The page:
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  • Medical Mistakes

    Posted 10/31/2014 by hhill
      Mistakes happen. We all know; we all make them. Medical mistakes, big medical mistakes, however, are the stuff of nightmares. Many of us remember the death of Betsy Lehman, a 39 year old mother of two girls and Boston Globe health reporter, who died in 1994 after an overdose of chemotherapy drugs given during a bone marrow transplant (a treatment then in use for women with very aggressive or metastatic breast cancers). Betsy was my friend, so I especially remember this fiasco. Read more... Comments (0)
  • Cancer Related Fatigue

    Posted 10/30/2014 by hhill
      Fatigue is a common companion of cancer treatment. It seems rather sophomoric to say that virtually everyone being treated for cancer is tired--as in, no kidding, of course they are. The drugs make us tired. The stress makes us tired. The frequent trips to the hospital and multiple appointments and too much time in waiting rooms make us tired. Read more... Comments (0)
  • Science Decade Reviews

    Posted 10/29/2014 by hhill
      It may or may not be obvious to my readers, but I am still working towards finding the right rhythm or balance for this expanded blog. When I was expected to write only about breast cancer, it came more naturally. For better or worse, I live and breathe breast cancer, and my instincts are pretty good about what is important and what will likely be of interest. Read more... Comments (0)
  • Managing Anxiety

    Posted 10/28/2014 by hhill
      Anxiety inevitably accompanies cancer. It is predictably intense right after diagnosis, when preparing for surgery or chemotherapy or radiation, when treatment ends, and if cancer recurs or progresses. Anxiety usually accompanies planned scans, MRIs, or other procedures and tests. We worry mostly about the results, but we may worry about the procedure itself, too. Anxiety is a normal response to these difficult circumstances, and can usually be managed without medical interventions. Read more... Comments (0)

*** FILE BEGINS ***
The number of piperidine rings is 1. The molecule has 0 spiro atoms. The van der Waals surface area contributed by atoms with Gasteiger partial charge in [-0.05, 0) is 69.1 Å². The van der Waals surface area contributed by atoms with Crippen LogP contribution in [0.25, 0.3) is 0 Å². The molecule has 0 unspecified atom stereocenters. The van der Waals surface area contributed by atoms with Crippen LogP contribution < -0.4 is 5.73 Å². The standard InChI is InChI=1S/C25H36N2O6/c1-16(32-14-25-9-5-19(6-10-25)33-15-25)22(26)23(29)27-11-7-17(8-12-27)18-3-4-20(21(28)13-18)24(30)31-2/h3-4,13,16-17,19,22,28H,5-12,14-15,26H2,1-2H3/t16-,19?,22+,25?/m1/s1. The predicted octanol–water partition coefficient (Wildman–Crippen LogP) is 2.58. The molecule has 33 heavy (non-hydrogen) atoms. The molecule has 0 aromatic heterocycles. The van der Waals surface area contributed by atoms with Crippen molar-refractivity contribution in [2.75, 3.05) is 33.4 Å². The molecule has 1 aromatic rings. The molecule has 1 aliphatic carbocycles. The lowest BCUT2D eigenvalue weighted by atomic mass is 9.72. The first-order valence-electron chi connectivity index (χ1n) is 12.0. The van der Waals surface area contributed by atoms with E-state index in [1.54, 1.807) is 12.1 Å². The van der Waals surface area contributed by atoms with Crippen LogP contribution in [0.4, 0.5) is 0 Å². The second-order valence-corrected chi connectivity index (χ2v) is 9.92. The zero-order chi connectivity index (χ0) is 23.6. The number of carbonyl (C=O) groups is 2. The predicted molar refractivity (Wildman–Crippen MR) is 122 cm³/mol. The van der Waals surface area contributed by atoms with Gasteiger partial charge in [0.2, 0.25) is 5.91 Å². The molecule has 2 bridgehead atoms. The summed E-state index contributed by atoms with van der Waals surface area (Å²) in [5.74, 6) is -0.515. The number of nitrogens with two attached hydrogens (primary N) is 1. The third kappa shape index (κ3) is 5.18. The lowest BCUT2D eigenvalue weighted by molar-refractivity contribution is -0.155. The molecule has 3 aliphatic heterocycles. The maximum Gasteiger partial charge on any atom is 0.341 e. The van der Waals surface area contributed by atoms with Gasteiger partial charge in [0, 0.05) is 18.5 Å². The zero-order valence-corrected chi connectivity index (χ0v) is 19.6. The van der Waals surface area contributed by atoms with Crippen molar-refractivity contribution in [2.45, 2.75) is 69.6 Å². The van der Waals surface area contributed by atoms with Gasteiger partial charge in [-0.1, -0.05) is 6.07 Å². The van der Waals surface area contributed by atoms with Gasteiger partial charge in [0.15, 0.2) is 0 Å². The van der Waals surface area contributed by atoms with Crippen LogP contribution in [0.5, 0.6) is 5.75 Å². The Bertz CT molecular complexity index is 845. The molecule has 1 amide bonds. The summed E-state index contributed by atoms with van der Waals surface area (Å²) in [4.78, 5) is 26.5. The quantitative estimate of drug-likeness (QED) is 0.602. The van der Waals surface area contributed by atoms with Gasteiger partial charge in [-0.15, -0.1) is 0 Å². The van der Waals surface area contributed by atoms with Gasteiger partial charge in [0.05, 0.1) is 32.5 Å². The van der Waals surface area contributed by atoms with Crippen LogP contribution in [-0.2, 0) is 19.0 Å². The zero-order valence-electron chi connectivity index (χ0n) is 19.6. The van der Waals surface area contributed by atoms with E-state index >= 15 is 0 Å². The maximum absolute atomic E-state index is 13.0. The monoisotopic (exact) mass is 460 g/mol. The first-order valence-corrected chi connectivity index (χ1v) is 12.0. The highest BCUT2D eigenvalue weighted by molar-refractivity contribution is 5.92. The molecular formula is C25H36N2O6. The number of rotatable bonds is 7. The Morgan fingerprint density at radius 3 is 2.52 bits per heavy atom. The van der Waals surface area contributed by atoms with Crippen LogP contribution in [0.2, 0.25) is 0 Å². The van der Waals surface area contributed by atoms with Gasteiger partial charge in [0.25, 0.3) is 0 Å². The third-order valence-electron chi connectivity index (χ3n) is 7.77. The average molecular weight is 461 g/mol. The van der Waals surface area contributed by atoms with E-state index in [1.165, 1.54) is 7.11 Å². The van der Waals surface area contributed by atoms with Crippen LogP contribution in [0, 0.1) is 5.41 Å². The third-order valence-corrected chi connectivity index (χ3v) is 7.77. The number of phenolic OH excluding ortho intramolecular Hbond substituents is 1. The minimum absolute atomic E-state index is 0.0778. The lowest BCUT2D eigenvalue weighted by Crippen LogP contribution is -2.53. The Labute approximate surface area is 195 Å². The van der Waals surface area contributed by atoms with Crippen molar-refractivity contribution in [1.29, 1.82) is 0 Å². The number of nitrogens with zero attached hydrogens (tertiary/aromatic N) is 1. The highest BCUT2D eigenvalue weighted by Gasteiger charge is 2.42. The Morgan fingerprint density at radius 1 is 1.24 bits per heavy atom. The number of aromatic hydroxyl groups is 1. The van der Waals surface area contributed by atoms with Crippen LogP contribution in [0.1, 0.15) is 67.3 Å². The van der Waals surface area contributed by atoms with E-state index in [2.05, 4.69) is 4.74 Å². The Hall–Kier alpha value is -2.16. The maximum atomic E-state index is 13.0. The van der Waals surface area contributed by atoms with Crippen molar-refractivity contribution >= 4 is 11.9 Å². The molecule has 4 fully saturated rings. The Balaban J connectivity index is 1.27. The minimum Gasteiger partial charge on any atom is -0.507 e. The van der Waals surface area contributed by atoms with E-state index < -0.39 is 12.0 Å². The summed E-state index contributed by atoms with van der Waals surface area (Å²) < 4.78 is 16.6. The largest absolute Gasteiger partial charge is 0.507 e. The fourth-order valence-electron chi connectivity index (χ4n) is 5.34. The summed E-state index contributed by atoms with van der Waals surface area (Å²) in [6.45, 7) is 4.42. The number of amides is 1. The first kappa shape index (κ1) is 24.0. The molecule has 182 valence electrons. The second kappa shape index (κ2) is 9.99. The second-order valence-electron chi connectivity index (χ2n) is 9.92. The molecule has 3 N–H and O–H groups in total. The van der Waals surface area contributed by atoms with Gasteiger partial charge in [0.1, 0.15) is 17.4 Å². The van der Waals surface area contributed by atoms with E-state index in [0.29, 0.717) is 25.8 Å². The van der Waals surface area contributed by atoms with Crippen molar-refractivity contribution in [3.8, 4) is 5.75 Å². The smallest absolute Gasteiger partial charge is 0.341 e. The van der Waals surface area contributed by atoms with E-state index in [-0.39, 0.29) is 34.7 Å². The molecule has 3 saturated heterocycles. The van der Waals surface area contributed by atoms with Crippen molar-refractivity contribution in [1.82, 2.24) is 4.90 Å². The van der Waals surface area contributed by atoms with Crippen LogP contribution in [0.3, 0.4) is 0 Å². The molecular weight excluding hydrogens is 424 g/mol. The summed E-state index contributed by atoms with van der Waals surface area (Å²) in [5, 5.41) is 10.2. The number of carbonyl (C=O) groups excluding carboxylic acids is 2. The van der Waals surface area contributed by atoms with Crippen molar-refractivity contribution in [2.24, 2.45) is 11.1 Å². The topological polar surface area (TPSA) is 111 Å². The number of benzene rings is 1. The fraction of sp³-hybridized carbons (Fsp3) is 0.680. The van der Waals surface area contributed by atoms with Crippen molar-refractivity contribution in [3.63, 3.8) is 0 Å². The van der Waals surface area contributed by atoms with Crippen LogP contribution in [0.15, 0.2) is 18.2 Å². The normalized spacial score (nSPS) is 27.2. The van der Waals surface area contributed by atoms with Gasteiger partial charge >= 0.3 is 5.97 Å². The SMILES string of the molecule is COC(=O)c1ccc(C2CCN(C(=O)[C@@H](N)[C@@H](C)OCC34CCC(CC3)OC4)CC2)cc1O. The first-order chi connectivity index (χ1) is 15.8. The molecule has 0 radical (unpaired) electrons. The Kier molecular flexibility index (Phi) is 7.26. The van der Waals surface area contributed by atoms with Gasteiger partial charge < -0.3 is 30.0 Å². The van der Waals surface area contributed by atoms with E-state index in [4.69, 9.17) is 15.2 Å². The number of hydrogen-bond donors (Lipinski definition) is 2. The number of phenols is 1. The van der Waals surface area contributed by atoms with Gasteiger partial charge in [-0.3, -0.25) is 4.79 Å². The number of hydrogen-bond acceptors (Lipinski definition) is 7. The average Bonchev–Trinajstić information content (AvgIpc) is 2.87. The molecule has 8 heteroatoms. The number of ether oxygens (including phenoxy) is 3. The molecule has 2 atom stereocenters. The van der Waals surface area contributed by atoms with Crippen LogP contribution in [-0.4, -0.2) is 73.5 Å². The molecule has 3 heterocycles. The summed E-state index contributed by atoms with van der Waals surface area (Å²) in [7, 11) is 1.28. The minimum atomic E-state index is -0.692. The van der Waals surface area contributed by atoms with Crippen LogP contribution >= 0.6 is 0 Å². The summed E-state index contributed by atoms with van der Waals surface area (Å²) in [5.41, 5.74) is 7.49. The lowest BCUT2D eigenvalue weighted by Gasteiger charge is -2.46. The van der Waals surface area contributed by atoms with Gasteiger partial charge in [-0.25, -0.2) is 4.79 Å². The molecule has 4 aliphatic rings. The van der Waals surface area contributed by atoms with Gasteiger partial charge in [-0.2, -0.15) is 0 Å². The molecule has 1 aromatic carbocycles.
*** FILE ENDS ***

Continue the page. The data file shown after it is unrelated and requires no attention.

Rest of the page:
• The Mayor Stops Treatment

    Posted 10/27/2014 by hhill
      Of course I know that Tom Menino is no longer the mayor of Boston, but, for many of us, he remains "The Mayor". The news a few days ago that he had elected to stop treatment (preumably that means chemotherapy), transition to palliative care, and spend more time with his family and friends was shocking although not surprising. From the moment he was diagnosed with cancer of unknown origin that had already spread to his liver, we knew the news could not be good. Read more... Comments (0)
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Beth Israel Deaconess Medical Center
330 Brookline Avenue
Boston, MA 02215

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